2 things I try to let my guys know is:

    A "certification" is only proof that you knew the knowledge to pass the test the day it was given. What are you going to do for the next 20 years????

    Firefighting is 90% common sense, 9% training, with the final 1% the ability to effectively combine the other 99%. In my experience, that 1% can be a pain in the ***** for some folks!!
    I would say your percentages are off a bit.

    For a firefighter on the line
    It's 35% training
    35% Experience
    and 30% common sense

    As you move up the management ladder you need more book smarts in topics like managing people and finance. You also need the street smarts to deal with government and politics.

  10. #30
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    Theres only one problem with having experienced or street smart FF. For a lot of newbies, where do they get the experience? I joined my FD in 1973. My first year I was at about 70+ fires, most of them structure. My Son joined same dept in 2008, first year ending in April, he had attended 11, only one of which was multi station response. Its getting increasingly more difficult for the younger personnel to aquire actual structural FF experience. Its a good thing from the publics point of view as fires are down signifigantly, but the people who come to the next fire may have signifigantly less experience than had it happened even 20 years ago.

  11. #31
    Forum Member FyredUp's Avatar
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    Quote Originally Posted by ScareCrow57 View Post
    I would say your percentages are off a bit.

    For a firefighter on the line
    It's 35% training
    35% Experience
    and 30% common sense

    As you move up the management ladder you need more book smarts in topics like managing people and finance. You also need the street smarts to deal with government and politics.
    And you would know any of this HOW? You have clearly proven your lack of firefighting knowledge over and over here. You spend more time posting cutesy little off topic quotes, statistics that usually don't apply, and your blatant hatred of career firefighters, Union employess, and anyone that doesn't buy your privatization BS.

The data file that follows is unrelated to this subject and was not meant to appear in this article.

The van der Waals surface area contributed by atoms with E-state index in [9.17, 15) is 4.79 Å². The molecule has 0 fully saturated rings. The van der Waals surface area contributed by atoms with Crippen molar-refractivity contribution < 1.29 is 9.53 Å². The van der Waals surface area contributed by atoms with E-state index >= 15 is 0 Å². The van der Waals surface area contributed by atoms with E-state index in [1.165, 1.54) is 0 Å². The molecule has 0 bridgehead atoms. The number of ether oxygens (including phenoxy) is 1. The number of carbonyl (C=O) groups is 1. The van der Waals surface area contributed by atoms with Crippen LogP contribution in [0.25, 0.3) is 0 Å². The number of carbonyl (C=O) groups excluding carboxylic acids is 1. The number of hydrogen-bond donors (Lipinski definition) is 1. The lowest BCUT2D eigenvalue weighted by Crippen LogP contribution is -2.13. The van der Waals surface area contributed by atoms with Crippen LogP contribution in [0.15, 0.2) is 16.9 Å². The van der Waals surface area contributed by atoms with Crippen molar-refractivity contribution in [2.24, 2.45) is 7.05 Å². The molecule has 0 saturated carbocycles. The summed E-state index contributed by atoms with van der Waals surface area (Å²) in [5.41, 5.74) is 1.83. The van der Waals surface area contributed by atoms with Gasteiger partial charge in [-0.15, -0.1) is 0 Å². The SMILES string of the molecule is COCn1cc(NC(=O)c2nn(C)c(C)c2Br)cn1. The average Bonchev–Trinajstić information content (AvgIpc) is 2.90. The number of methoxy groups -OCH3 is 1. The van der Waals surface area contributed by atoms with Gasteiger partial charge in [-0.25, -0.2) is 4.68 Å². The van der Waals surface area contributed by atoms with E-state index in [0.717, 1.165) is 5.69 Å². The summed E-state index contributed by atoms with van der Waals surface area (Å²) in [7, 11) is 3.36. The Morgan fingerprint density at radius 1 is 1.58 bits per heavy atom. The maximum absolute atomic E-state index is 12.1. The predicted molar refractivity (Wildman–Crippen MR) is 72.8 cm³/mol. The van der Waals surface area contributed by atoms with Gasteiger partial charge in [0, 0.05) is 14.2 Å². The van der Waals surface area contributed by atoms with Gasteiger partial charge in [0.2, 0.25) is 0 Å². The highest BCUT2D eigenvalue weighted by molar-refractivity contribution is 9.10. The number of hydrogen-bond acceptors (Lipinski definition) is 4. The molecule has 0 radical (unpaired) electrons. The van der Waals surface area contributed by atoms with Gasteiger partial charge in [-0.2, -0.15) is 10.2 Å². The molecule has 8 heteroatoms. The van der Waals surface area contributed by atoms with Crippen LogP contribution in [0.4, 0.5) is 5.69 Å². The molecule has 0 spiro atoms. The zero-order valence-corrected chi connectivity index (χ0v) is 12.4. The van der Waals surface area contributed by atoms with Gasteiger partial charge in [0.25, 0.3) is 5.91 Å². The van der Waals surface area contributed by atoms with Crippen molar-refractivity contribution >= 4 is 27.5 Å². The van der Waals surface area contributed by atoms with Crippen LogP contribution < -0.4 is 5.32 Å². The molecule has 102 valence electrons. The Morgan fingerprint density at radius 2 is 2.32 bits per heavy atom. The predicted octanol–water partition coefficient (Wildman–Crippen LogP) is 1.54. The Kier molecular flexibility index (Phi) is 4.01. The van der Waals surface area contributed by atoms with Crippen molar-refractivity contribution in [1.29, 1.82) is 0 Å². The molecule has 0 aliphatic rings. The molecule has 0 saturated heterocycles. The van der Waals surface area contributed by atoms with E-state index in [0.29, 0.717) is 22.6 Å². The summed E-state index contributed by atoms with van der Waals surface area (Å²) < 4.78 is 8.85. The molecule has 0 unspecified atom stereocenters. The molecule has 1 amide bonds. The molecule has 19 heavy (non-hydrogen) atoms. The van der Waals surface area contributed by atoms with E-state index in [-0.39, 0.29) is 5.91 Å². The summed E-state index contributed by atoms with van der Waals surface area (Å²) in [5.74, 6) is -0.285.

12. #32
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    Quote Originally Posted by FyredUp View Post
    And you would know any of this HOW? You have clearly proven your lack of firefighting knowledge over and over here. You spend more time posting cutesy little off topic quotes, statistics that usually don't apply, and your blatant hatred of career firefighters, Union employess, and anyone that doesn't buy your privatization BS.
    Couldn't have said it any better!!!! Just to also add this on he has over 5,000 posts in under 2 yrs. That right there says a lot about a person, it obviously shows you know nothing and think you know a lot.

  13. #33
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    Quote Originally Posted by eaglesrule1024 View Post
    Couldn't have said it any better!!!! Just to also add this on he has over 5,000 posts in under 2 yrs. That right there says a lot about a person, it obviously shows you know nothing and think you know a lot.
    DING DING DING!


    Tell em what he won Johnny!

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    I am now a past chief and the views, opinions, and comments are mine and mine alone. I do not speak for any department or in any official capacity. Although, they would be smart to listen to me.

    "The last thing I want to do is hurt you. But it's still on the list."

    "When tempted to fight fire with fire, remember that the Fire Department usually uses water."

  14. #34
    Forum Member Rescue101's Avatar
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    Well,*** U M(E)ING the the magpie reads the responses,he MIGHT have learned a little something by now.Even in responding to his off the wall responses,you guys always come up with a good tidbit for consideration.I've learned,(and continue to)a lot from some pretty smart people on this site and contribute when I can. I vote STREET smart with some book thrown in.Sorry,but there is NO substitute for a street savvy guy with time ubder their belt in active emergency mitigation. T.C.